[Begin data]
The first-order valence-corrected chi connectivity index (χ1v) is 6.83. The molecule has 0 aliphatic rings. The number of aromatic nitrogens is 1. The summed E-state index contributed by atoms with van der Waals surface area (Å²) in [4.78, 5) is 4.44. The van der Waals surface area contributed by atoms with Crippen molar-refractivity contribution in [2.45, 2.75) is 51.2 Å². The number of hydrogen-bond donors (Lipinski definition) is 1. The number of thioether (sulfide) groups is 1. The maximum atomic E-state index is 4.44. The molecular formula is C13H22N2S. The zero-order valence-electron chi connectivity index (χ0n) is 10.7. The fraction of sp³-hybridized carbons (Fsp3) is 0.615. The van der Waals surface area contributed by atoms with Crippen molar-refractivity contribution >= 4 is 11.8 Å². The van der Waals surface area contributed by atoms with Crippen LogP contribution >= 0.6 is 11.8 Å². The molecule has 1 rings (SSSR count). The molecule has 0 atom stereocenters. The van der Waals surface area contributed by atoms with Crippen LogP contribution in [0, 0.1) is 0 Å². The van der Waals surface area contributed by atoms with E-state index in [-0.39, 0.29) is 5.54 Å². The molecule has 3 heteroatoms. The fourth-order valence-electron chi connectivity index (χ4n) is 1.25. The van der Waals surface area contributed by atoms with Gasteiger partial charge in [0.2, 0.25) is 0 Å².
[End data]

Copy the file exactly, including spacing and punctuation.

The first-order valence-corrected chi connectivity index (χ1v) is 6.83. The molecule has 0 aliphatic rings. The number of aromatic nitrogens is 1. The summed E-state index contributed by atoms with van der Waals surface area (Å²) in [4.78, 5) is 4.44. The van der Waals surface area contributed by atoms with Crippen molar-refractivity contribution in [2.45, 2.75) is 51.2 Å². The number of hydrogen-bond donors (Lipinski definition) is 1. The number of thioether (sulfide) groups is 1. The maximum atomic E-state index is 4.44. The molecular formula is C13H22N2S. The zero-order valence-electron chi connectivity index (χ0n) is 10.7. The fraction of sp³-hybridized carbons (Fsp3) is 0.615. The van der Waals surface area contributed by atoms with Crippen molar-refractivity contribution >= 4 is 11.8 Å². The van der Waals surface area contributed by atoms with Crippen LogP contribution >= 0.6 is 11.8 Å². The molecule has 1 rings (SSSR count). The molecule has 0 atom stereocenters. The van der Waals surface area contributed by atoms with Crippen LogP contribution in [0, 0.1) is 0 Å². The van der Waals surface area contributed by atoms with E-state index in [-0.39, 0.29) is 5.54 Å². The molecule has 3 heteroatoms. The fourth-order valence-electron chi connectivity index (χ4n) is 1.25. The van der Waals surface area contributed by atoms with Gasteiger partial charge in [0.2, 0.25) is 0 Å².